For nearly half her life, Courtney Farley says she fought the temptations of drugs and alcohol. She is now 24 years old.
"You know, my dreams went from, like, being a vet, you know, every girls' dream to, like - I bet I can be, like, the best drug dealer,” said Farley.
Farley started smoking marijuana and drinking alcohol in her adolescent years. She quickly moved on to opiates and amphetamines, which led to incarceration.
Farley says she knew she didn’t want a life locked up away from family so she turned to The Refuge, a faith-based ministry program with four central Ohio locations. Since 1999, The Refuge has helped more than 5,000 men and women transition into a life free from addiction through recovery programs.
“I believe that recovery is like mind, body and soul,” Farley told 10TV’s Angela An. “And so, if you don’t have soul, you don’t have full recovery.”
Being able to find a place that offers a second chance is a blessing many graduates of The Refuge share. Kara Riker is one of them.
“My soul, my spirit just feels like I can breathe,” said Riker, who left The Refuge in the Spring of 2020 after spending nearly a year and half recovering from a life of addiction, depression, and emptiness.
“I got wrapped up into the wrong group of people and started smoking meth,” Riker said. “From that point on, that’s what pushed me to the point where I needed help and knew I was going to die.”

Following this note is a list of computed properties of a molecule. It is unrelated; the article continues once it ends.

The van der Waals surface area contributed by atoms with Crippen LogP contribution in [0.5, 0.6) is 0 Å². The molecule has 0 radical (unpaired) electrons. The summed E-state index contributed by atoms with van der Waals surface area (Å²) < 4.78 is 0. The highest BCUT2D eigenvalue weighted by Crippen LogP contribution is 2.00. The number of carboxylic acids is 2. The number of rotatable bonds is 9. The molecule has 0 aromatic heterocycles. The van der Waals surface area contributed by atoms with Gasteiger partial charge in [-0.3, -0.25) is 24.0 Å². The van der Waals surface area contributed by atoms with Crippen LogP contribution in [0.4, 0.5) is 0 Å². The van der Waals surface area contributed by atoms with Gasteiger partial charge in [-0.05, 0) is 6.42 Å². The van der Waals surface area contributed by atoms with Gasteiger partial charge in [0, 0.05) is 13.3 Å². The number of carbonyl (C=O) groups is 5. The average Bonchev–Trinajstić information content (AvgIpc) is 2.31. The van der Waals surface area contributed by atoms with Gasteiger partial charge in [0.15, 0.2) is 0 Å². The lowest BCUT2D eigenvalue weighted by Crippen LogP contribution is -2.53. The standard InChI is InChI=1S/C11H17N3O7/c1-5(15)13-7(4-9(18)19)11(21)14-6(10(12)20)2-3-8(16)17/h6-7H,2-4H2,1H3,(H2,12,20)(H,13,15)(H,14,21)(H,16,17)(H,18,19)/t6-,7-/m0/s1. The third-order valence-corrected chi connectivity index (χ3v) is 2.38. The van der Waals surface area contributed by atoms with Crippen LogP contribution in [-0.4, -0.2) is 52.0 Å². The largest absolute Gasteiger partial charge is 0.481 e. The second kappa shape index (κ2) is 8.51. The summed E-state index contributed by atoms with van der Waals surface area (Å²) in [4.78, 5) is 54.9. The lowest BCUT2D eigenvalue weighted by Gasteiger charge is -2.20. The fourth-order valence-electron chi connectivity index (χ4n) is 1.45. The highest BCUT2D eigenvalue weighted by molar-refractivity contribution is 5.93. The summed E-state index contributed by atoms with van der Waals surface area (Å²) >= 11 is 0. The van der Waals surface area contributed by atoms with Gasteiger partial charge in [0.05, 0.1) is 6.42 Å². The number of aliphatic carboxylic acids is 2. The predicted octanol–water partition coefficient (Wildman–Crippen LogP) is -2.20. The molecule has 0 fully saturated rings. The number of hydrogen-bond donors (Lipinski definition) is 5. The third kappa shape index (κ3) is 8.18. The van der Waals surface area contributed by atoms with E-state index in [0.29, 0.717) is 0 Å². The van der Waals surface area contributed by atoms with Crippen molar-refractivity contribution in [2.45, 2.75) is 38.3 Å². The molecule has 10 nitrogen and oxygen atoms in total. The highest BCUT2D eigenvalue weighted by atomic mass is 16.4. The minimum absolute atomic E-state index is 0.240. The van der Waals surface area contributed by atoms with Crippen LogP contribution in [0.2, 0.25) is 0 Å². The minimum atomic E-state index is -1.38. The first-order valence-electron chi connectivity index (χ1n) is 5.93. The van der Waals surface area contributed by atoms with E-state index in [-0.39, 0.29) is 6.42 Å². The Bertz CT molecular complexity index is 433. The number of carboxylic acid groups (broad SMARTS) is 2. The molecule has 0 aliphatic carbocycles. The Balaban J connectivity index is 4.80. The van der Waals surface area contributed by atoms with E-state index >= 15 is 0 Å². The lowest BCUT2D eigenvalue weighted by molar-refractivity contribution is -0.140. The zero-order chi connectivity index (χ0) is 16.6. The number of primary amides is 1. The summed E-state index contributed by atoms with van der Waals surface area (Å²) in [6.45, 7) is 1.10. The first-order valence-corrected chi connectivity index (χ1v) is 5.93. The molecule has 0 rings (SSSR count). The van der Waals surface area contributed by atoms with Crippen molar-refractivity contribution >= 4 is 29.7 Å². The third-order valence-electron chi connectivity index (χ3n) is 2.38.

Riker credits The Refuge for many things, including providing employment as part of the ministry. According to Tom Orr, development manager, the Refuge partners with nine employers.
“We work with companies who care about helping people who have struggled to get a second chance, Orr said.
Two Maids and a Mop of Dublin is one of those nine companies. Owner Adam Ward says he is proud his company was able to allow women a chance to grow while finding their new sobriety and faith.
“The Refuge was a work partnership program in which we fund their ministry on a per hour basis and they provide employees,” Ward said. “However, we give more than money. We have a supportive, trustworthy environment in which these women can thrive."
Orr says the employment opportunities also help build a work history for the men and women so they have a “resume” of sorts when they graduate.
“I think it’s incredible,” Riker said of how the employment opportunity with Two Maids and A Mop helped her open new doors. “It gives people hope who feel like they’re lost and no one will accept them for who they are and where they’ve been.”
Riker now has a restored relationship with her three children and is hoping to find a job in the broadcast industry, maybe even a radio host.
Farley is a few months away from completing her journey. She hopes people see that sometimes, a little refuge is all someone needs to show they can change if given the chance.
“Yeah, I can dream again,” Farley said with a smile and tears in her eyes. “Second chances are a completely new beginning.”